Fundraising for memorial stones for Hogarth’s pets

The Hogarth Trust has just published a crowdfunding page to raise £2,205 to pay for memorial stones for some of William Hogarth’s family pets in the garden of the artist’s home beside  the A4. Hogarth was fond of animals and his pet pugs often appear in his pictures.

Well known for his series of paintings such as ‘The Harlot’s Progress’ and ‘The Rake’s Progress’, Hogarth is known as a political satirist as much as he is as a painter. The house in Chiswick was his second home, where he lived with his family from 1749-1764 (his main home and studio being in Leicester Fields, which is now Leicester Square). After his death, members of the Hogarth family lived on in the house until 1808 and it has been very well preserved for our generation to enjoy.

The Hogarth Trust is in the process of refurbishing the garden, creating a completely modern garden which will also double as an exhibition relating to both the history of the house and its occupants and to the history of Chiswick as a market gardening area. The house has been closed throughout March and is due to reopen to the public, but work will continue on the garden until late summer / early autumn.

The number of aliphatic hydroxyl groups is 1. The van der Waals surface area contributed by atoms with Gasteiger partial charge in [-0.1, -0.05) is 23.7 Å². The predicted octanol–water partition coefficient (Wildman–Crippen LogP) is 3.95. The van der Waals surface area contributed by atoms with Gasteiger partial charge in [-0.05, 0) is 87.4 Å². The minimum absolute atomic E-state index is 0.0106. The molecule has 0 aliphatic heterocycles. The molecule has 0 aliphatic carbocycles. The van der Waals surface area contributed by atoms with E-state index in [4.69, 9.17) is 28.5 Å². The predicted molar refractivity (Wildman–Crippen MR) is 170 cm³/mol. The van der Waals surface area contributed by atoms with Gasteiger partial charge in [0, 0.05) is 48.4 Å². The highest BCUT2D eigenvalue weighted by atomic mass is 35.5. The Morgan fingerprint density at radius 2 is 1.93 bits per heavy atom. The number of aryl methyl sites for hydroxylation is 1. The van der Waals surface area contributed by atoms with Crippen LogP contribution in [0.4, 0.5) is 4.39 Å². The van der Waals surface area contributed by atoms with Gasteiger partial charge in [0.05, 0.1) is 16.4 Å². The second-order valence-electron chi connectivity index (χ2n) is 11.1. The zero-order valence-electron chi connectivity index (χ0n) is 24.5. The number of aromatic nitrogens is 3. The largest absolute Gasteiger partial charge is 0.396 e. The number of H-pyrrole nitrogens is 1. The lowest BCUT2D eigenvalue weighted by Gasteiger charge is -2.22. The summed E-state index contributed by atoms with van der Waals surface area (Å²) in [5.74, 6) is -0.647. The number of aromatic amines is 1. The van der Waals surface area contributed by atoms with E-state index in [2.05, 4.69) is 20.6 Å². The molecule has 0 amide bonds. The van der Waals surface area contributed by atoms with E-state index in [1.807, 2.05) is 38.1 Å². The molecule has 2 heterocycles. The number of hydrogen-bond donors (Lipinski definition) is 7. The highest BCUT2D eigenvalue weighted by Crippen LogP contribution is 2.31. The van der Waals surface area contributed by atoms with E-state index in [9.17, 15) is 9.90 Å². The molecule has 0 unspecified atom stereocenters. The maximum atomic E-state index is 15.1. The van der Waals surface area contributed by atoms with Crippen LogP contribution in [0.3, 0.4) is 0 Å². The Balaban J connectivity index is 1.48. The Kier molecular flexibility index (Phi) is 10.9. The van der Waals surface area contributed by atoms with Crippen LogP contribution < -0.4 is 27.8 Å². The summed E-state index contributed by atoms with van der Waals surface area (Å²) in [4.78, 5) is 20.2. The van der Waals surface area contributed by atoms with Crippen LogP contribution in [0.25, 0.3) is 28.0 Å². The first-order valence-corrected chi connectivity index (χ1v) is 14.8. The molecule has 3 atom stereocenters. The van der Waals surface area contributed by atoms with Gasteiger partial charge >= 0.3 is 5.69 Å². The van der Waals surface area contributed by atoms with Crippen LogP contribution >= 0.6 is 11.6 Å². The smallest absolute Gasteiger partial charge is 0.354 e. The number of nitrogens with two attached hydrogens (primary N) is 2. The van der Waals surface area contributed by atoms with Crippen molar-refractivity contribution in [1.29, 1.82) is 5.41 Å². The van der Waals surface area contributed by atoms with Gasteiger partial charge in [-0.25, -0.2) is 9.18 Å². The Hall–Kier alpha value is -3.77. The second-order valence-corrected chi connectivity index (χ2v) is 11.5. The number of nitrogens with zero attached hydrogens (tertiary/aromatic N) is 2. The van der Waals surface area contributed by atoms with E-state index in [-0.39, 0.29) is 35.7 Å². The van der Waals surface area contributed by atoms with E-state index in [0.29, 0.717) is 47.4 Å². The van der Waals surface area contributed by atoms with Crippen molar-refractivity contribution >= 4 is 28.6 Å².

Images of the house and garden and sketch for the pet memorials courtesy of the Hogarth Trust
Self-portrait of Hogarth ‘Painter and his Pug’, Tate Gallery collection 

Dick the Drake and Pompey the Dog

There were memorials in the garden to Dick the drake and Pompey the dog until at least 1850 but they have long since disappeared. Dick may have lived with a small flock of ducks laying eggs for the Hogarths. Pompey was probably named after the canine hero of a best-selling 18th century satirical novel “The History of Pompey the Little, or the Life and Adventure of a Lap-Dog”. Historians aren’t sure if he really was a lapdog or whether this was an ironic reference for a pug dog, the pugnacious breed so beloved by the artist.

If you would like to contribute to the creation of new memorial stones, you can do so on the crowdfunding page here.

According to the Trust: ‘The new garden will provide a high quality setting for the House, telling the whole story of the site from its origins as a 1680s orchard through life as a domestic garden and a nursery, and incorporating Hogarth’s theories of art, such as his scrolling Line of Beauty, in planting and design features. Lost elements are being re-created including a skittle alley, a nut-walk and the pet memorials’.

Val Bott MBE MA FMA, museum consultant & historian, says when the garden is finished the information panels and trails will enable people to understand it as a living exhibition as well as a beautiful and peaceful place to sit. Once two new members of staff have been appointed to run the garden, they will be looking for volunteers to keep it looking good.

See also The Chiswick Calendar’s videos of The Hogarth House Election exhibition, 2015 and Hogarth House Mulberry Soda.